PARIS – Two French leaders presided over Tuesday’s official ceremony
commemorating the surrender of Nazi Germany and the end of World War II in
Europe: Nicolas Sarkozy, the outgoing president, and François Hollande, who will
begin his term on May 15 (officially, Sarkozy’s ends on the 16th).
May 8, 1945, the head of state has presided over this event, organized by the
army. But this year, since it took place just two days after the election, the
outgoing president invited the man who was until less than 48 hours his
challenger, to walk besides him, place flowers and together light the torch on
the Tomb of the Unknown Soldier under the Arc de Triomphe.
started the day with a visit to the statue of Gen. Charles de Gaulle, the man
who symbolizes for the French people more than any the fight against the German
The statue is located in Place Clemenceau, near the Elysée
Palace, the French White House.
Sarkozy placed flowers and observed two
minutes of silence, and then his convoy took him along the Champs Elysées to the
Arc de Triomphe.
Built between 1806 and 1836, the Arc celebrates the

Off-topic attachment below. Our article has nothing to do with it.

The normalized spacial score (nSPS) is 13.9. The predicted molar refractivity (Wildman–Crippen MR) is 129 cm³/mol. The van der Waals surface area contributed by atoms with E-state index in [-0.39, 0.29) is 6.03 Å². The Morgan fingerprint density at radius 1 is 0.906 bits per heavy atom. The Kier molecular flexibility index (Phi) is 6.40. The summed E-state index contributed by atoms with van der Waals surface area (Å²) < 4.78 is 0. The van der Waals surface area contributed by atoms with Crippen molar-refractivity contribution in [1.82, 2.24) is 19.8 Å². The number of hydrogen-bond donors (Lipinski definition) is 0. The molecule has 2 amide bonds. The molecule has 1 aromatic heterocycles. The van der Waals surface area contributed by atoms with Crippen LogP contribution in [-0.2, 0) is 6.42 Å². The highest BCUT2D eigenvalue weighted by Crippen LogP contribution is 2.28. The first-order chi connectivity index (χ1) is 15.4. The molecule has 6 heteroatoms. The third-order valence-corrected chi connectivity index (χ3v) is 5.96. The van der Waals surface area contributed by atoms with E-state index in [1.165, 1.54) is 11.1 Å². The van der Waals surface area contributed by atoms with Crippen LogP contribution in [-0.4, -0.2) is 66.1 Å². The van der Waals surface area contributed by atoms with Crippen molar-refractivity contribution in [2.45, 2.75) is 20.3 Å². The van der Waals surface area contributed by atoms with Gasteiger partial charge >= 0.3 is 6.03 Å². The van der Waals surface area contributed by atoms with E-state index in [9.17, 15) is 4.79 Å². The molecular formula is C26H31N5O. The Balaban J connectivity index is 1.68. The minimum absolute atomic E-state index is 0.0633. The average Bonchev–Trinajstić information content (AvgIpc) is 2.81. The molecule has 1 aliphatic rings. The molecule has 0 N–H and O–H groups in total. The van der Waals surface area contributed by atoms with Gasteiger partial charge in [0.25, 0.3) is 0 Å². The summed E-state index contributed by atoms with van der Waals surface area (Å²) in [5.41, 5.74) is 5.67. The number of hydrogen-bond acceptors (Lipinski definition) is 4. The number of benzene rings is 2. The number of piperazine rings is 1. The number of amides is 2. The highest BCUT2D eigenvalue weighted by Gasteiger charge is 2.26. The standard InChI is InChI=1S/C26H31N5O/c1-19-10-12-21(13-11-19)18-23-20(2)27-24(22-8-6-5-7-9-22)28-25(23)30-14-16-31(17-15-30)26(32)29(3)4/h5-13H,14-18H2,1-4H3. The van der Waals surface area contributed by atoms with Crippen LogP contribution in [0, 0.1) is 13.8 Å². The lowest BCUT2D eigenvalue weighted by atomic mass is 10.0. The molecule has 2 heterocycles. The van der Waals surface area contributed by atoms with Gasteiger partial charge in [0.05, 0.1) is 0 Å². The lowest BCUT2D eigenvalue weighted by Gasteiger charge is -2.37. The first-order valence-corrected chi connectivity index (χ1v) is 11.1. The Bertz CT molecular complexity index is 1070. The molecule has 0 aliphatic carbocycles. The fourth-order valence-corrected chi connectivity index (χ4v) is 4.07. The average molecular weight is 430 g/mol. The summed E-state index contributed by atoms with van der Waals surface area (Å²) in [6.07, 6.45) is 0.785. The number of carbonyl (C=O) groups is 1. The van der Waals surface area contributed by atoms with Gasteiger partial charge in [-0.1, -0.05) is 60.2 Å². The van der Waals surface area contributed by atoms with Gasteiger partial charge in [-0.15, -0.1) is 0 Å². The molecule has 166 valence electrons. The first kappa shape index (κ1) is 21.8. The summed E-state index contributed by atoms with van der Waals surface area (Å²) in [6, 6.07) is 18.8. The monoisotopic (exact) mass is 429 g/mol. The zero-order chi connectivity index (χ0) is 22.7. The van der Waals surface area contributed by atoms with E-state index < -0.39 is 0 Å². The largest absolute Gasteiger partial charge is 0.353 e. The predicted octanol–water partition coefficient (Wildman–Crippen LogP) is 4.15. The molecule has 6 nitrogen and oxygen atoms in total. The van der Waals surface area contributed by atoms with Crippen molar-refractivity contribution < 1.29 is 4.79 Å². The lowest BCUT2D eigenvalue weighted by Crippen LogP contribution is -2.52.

battles of Napoleon Bonaparte. All the way to the ceremony, the president could
hear people crying: Nicolas! Nicolas! “He is peaceful, with the feeling of
accomplished duty,” his adviser Henri Guaino told French television.
ceremony was watched live on TV by millions of citizens who had the day off from
work. The broadcasters praised the president for his “republican attitude”
toward Hollande, for inviting the president-elect to share the
Hollande is already preparing some urgent social measures, to
be announced as soon as he takes power, despite disagreement with German
Chancellor Angela Merkel over his economic politics and his wish to modify the
European austerity treaty.
Hollande has a full plate waiting for him. For
starters, there’s the G8 summit at Camp David, Maryland, on May 18-19, and then
the NATO summit in Chicago on May 20-21.